As I begin this blog post, I’m sitting in yet another waiting room of yet another hospital—this time, Heartland Spine & Specialty Hospital, in Overland Park, KS. I have been here all day, and even finished all my homework for the weekend, waiting as Patrick undergoes surgery for bilateral hernias.
In some ways, I think this has been one of the most uncomfortable, inconvenient healthcare experiences I’ve ever had, and that’s saying something, especially when you consider I spent a fairish amount of time in Truman Medical Centers’ charity wards in the 80s.
However, the hassle began well before we set foot on these premises.
It started back in July, when we discovered that Patrick had hernias. As I mentioned in a previous post, this is a common complication for peritoneal dialysis. The treatments erode the peritoneal cavity until it eventually gives out altogether. The maximum one can expect to do PD is ten years. We’re hoping to have a kidney before then, of course.
Our primary care doctor gave us a list of referrals for surgery and we began going down the list. We had to go through three surgeons before we found one who could perform the operation relatively soon (less than a month out). There is some urgency because the longer we let it go, the more risk it poses in dislodging Patrick’s dialysis catheter; more importantly, it could interfere with transplant surgery.
We specifically asked if the hernia operation would be at Research Hospital—where the renal ward and transplant center is located. The surgeon assured us that it was.
Yet here we are. After the consultation, the doctor’s scheduler informed us that it would not be at Research as this was an outpatient procedure, and all outpatient procedures are performed at Heartland.
I’d never even heard of this damn place. We are incredibly nervous about doing the surgery somewhere without a trained dialysis unit.
The last time Patrick had surgery was his catheter placement back in 2009. He wound up with an infection that put him in the hospital for a month. You can understand our trepidation.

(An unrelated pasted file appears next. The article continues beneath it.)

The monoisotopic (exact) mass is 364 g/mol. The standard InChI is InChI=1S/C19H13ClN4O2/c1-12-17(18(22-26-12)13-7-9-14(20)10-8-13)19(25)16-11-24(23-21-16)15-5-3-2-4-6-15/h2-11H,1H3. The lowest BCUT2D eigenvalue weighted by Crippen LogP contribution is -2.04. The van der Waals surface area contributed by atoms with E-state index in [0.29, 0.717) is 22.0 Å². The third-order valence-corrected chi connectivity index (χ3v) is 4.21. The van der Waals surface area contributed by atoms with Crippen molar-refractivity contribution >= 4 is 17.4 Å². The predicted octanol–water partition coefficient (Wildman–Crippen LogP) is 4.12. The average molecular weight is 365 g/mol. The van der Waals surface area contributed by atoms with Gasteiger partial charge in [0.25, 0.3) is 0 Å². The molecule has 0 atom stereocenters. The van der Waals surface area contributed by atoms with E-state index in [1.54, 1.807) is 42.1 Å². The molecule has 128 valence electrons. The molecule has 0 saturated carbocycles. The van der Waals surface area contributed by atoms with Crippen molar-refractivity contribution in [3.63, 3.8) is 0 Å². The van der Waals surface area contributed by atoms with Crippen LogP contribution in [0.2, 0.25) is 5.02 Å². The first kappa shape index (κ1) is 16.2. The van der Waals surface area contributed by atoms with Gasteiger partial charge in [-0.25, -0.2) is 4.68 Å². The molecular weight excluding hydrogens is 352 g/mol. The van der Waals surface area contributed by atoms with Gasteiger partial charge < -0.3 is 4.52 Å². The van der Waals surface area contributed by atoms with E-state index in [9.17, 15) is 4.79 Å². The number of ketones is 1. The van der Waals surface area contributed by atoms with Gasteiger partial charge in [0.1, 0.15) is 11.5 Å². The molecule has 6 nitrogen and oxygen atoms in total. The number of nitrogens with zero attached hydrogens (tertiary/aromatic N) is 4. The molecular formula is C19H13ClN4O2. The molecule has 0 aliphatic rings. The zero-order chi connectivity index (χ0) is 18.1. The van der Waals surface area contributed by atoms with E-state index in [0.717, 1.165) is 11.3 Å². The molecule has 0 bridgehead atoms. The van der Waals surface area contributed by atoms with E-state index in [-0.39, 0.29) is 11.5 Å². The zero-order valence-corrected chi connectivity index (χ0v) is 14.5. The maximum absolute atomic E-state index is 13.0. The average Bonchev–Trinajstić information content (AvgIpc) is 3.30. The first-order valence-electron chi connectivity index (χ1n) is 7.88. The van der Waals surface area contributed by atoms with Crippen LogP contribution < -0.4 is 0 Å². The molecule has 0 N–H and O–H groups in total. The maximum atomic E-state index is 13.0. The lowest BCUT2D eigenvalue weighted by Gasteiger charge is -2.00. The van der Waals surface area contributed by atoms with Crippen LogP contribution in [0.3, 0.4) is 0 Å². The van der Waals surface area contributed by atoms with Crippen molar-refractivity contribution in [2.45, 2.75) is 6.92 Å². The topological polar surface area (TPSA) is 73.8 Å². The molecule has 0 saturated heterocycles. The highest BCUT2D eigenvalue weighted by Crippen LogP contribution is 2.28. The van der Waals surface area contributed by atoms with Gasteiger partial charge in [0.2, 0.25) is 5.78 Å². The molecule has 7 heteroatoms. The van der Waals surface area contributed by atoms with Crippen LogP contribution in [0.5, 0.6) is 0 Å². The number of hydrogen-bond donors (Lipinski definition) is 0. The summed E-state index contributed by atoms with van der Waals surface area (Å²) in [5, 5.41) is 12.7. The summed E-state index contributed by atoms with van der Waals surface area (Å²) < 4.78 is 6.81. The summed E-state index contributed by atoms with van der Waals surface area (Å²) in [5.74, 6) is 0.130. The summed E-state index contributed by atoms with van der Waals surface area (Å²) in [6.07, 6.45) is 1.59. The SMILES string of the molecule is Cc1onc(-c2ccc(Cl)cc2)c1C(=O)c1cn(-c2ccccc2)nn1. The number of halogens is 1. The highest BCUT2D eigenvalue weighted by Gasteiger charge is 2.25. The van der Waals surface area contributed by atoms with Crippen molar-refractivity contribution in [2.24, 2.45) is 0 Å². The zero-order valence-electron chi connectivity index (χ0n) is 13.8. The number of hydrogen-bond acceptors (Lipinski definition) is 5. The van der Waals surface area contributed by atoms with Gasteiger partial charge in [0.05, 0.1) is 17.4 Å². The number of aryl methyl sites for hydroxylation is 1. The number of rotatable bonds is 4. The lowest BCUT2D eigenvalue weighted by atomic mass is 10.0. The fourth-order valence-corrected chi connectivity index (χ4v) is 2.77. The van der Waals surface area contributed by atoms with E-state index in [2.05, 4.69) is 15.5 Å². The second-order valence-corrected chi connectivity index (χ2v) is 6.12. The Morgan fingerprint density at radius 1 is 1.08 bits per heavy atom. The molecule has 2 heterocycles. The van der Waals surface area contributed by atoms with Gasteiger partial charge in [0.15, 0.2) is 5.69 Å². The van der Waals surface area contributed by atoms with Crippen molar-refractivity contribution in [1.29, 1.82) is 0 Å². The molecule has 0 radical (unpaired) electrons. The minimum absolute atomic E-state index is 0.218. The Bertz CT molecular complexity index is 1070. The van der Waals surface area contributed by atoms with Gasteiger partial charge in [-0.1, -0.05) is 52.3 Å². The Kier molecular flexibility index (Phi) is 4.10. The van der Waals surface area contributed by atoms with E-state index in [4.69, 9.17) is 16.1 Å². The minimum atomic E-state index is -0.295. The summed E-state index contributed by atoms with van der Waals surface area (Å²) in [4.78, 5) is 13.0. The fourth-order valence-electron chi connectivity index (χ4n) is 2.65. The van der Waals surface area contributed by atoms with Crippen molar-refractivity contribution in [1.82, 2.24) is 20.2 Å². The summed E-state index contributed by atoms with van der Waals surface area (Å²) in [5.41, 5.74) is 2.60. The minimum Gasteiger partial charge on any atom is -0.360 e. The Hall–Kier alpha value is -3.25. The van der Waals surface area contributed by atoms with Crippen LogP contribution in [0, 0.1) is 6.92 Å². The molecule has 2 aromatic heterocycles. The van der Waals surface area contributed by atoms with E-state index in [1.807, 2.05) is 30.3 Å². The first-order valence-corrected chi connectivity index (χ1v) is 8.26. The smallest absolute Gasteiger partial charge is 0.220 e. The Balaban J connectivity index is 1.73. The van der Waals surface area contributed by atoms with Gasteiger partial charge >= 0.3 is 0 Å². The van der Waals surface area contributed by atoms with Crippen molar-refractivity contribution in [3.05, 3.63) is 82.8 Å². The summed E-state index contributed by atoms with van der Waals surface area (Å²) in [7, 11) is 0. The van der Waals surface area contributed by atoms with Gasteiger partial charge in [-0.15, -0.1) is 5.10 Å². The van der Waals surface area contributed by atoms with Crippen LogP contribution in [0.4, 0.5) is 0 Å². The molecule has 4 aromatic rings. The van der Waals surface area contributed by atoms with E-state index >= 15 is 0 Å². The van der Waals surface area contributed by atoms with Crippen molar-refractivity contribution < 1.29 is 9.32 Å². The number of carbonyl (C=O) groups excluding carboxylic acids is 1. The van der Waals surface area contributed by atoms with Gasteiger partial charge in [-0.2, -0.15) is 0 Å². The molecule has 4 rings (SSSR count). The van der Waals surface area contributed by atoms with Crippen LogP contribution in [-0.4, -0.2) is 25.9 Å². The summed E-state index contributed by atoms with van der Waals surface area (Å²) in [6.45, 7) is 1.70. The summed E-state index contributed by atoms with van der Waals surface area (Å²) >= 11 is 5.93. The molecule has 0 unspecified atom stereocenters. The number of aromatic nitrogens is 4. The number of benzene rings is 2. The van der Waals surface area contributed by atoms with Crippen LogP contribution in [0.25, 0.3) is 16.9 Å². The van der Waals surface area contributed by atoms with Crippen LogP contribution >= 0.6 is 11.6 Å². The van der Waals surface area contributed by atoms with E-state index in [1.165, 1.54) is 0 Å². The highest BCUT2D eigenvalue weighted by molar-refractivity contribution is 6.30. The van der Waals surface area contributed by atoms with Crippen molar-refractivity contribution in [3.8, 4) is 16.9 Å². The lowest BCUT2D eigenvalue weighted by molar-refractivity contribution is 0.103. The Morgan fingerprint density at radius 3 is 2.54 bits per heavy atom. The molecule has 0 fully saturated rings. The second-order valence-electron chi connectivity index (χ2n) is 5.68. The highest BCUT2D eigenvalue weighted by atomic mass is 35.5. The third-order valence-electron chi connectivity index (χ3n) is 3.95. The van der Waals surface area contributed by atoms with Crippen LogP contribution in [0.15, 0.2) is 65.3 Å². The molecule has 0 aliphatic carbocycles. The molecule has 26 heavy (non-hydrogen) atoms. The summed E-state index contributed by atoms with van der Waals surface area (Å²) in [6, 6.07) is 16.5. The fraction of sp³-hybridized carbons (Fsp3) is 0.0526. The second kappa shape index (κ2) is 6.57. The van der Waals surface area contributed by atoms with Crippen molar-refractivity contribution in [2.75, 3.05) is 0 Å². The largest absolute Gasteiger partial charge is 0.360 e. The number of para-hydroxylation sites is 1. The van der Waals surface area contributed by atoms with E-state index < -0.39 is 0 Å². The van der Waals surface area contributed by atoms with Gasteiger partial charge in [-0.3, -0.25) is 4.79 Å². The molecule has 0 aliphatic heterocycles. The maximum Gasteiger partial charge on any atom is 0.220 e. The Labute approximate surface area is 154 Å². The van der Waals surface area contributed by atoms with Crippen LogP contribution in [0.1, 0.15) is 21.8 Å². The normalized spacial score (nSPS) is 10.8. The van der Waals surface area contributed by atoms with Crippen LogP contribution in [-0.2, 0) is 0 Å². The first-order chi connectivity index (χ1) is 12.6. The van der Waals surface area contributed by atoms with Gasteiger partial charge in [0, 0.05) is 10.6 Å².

Then, on Thursday, the day before surgery, Patrick’s nephrologist called to inform him that she strongly recommended that he go on hemo dialysis while he heals up from surgery, which would mean putting in a temporary neck catheter.
Really, doc? Just . . . really? You’re really calling and springing this on us THE DAY BEFORE THE SURGERY?
First of all, thanks for giving us ample time to consider this and make an informed decision.
Second, Patrick’s had a neck catheter before. It’s as awful as it sounds. Third, hemo sucks. And finally, it would be a logistical nightmare, as hemo would mean going to the dialysis clinic three times a week and we only have one car.
So thanks, doc, but no thanks. Pass on the neck tube.
On Friday morning, we arrived at the hospital. The receptionist handed me a pager—like one of those light-up pagers the hostess would give you at Outback Steakhouse. They were going to take Patrick up to prep for surgery, then page me to notify me when I could go up to see him, page me when he woke up in recovery, etc. I was like, are you fucking kidding me?
The waiting room was crowded and filled with the most uncomfortable chairs I’ve ever seen—except those fiberglass chairs from the 70s that were bolted together in rows at Truman. Ah, memories.
What I’m trying to say is, I hated the place. I hated the place instantly, deeply, passionately. Even more than I hate most medical establishments. My therapist has helped me to recognize that my default emotion is rage and that is not healthy, but dude-- a PAGER? I am not waiting for a booth so I can order a margarita and a bloomin’ onion here.
As I waited, I went to the dining area over lunch, where I found out they only accepted cash. The cafeteria ladies took pity on me and gave me a free meal. Just when you think that a situation is irredeemable.
After weeks of fretting and difficulty, though, the operation itself went perfectly. The surgeon told me he closed the dual incisions with cosmetic stitches, adding proudly, “When he heals up, he could model swim trunks if he wants.”
We’re home now, though I’m sorry to say that Patrick’s in a great deal of pain. He needs assistance getting up and can’t bend down at all, so I have to help him to the bathroom, fix him his meals, help him hook up to the dialysis machine, etc. He’s also sleeping a lot, and recovery looks like it’s going to be a long, slow road. I’m not sure at this point if I’ll be back at the office Monday.
So. Nothing to do but chin up and remember to be grateful for the tuna sandwiches of compassion.